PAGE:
August 2012
Volume 12, Issue 9
Free
Vision Sciences Society Annual Meeting Abstract  |   August 2012
Terminal, but not concurrent, prism exposure produces perceptual aftereffects in healthy young adults.
Author Affiliations
  • Tracey, A. Herlihey
    Department of Psychology, University of Toronto
  • Susanne Ferber
    Department of Psychology, University of Toronto
Journal of Vision August 2012, Vol.12, 428. doi:10.1167/12.9.428
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      Tracey, A. Herlihey, Susanne Ferber; Terminal, but not concurrent, prism exposure produces perceptual aftereffects in healthy young adults.. Journal of Vision 2012;12(9):428. doi: 10.1167/12.9.428.

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      © ARVO (1962-2015); The Authors (2016-present)

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Abstract

A short period of prism adaptation (PA) has been shown to reduce neglect symptoms, but evidence suggests this effect might be restricted to visually guided actions, leaving perception unaffected. One explanation for this dissociation potentially lies in the method used to promote adaptation. The majority of studies have used concurrent exposure, a technique that promotes a change in felt arm position (proprioceptive straight ahead, PSA). Few studies have used terminal exposure, a technique that promotes a shift in perceived visual straight ahead (VSA). Thus, the observed positive effects of PA may appear to be primarily action based because studies have adopted an exposure procedure that promotes a change in felt arm position. Here we compare the effects of the two exposure types on a perceptual and a manual line bisection task in healthy young adults. Before and after six minutes of exposure to leftward displacing prisms we took two measures of perceived straight ahead (PSA and VSA) and administered two line bisection tasks (a manual task and a perceptual landmark task). During the exposure period participants made pointing movements while the view of their pointing arm was either (i) restricted to the final part of the pointing movement (terminal exposure) or (ii) restricted to the second half of the pointing movement (concurrent exposure). In line with previous research, terminal exposure produced a larger shift in VSA; concurrent exposure produced a larger shift in PSA. Change in manual bisection from pre to post exposure was found to be significantly greater after concurrent exposure. In contrast, a shift in performance on the perceptual landmark task was found only after terminal exposure. Taken together, our results shed light on the underlying mechanisms of prism-induced neglect recovery, demonstrating that task performance depends on the type of PA.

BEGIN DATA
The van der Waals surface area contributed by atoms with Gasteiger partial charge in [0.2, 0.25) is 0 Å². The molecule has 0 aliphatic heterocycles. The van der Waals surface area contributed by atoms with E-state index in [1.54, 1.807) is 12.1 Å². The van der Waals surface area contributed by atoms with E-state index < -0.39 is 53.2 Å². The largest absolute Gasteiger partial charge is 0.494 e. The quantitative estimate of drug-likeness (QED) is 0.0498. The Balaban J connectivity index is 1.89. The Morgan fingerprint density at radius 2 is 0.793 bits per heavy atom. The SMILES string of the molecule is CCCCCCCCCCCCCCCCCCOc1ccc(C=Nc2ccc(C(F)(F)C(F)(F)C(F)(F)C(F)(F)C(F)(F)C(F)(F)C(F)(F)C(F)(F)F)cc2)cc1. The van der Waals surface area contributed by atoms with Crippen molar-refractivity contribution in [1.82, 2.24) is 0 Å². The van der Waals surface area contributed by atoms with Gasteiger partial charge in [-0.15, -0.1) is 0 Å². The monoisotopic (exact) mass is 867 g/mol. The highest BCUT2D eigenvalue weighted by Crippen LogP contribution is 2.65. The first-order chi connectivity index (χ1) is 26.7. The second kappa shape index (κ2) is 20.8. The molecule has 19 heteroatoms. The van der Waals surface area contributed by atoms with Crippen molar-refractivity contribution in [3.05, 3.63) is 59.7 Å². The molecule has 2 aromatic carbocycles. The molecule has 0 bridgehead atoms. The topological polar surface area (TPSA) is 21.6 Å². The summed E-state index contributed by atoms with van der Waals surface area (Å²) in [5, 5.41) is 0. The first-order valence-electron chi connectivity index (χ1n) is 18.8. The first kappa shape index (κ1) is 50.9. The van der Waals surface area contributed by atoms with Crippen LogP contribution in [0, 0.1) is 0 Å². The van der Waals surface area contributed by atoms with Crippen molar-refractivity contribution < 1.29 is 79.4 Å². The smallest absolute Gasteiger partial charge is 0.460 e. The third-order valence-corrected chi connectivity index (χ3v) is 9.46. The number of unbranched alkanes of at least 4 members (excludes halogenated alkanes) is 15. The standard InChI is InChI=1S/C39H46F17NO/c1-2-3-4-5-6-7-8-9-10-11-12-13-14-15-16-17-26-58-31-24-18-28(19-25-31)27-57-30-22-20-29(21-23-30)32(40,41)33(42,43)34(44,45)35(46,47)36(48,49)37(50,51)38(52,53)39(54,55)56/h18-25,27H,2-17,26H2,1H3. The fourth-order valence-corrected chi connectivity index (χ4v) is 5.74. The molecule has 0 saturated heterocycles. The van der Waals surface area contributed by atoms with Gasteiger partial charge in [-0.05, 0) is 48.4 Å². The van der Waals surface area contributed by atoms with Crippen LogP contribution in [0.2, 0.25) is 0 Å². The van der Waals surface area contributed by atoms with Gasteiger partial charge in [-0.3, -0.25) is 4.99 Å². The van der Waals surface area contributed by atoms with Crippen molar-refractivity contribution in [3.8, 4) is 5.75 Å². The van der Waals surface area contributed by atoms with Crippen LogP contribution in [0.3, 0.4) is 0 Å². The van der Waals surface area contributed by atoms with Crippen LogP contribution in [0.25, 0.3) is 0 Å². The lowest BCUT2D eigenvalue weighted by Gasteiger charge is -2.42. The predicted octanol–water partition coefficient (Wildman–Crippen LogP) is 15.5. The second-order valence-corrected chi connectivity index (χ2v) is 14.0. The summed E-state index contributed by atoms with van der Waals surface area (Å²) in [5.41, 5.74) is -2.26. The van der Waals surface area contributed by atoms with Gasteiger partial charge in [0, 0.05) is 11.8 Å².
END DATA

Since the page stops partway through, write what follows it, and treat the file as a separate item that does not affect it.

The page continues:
Meeting abstract presented at VSS 2012

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